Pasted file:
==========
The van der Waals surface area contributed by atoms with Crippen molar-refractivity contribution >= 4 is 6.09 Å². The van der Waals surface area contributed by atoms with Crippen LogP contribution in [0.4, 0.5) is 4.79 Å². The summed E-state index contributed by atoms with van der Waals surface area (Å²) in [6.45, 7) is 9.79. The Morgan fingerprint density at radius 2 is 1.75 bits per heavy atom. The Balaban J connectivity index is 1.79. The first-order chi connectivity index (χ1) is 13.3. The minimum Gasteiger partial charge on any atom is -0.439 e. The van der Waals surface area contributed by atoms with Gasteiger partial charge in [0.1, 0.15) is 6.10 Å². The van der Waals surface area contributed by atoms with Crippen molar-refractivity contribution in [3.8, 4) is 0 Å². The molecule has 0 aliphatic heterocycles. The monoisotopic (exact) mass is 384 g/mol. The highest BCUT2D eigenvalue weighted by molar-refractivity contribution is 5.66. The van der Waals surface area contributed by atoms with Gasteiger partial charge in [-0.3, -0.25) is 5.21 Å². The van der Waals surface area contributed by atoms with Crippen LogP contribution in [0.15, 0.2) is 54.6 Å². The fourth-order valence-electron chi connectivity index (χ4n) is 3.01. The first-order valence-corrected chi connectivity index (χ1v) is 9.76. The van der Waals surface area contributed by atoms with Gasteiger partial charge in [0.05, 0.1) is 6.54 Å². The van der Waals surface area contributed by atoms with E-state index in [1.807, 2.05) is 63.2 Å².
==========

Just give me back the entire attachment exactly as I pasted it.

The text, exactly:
The van der Waals surface area contributed by atoms with Crippen molar-refractivity contribution >= 4 is 6.09 Å². The van der Waals surface area contributed by atoms with Crippen LogP contribution in [0.4, 0.5) is 4.79 Å². The summed E-state index contributed by atoms with van der Waals surface area (Å²) in [6.45, 7) is 9.79. The Morgan fingerprint density at radius 2 is 1.75 bits per heavy atom. The Balaban J connectivity index is 1.79. The first-order chi connectivity index (χ1) is 13.3. The minimum Gasteiger partial charge on any atom is -0.439 e. The van der Waals surface area contributed by atoms with Gasteiger partial charge in [0.1, 0.15) is 6.10 Å². The van der Waals surface area contributed by atoms with Crippen molar-refractivity contribution in [3.8, 4) is 0 Å². The molecule has 0 aliphatic heterocycles. The monoisotopic (exact) mass is 384 g/mol. The highest BCUT2D eigenvalue weighted by molar-refractivity contribution is 5.66. The van der Waals surface area contributed by atoms with Gasteiger partial charge in [-0.3, -0.25) is 5.21 Å². The van der Waals surface area contributed by atoms with Crippen LogP contribution in [0.15, 0.2) is 54.6 Å². The fourth-order valence-electron chi connectivity index (χ4n) is 3.01. The first-order valence-corrected chi connectivity index (χ1v) is 9.76. The van der Waals surface area contributed by atoms with Gasteiger partial charge in [0.05, 0.1) is 6.54 Å². The van der Waals surface area contributed by atoms with E-state index in [1.807, 2.05) is 63.2 Å².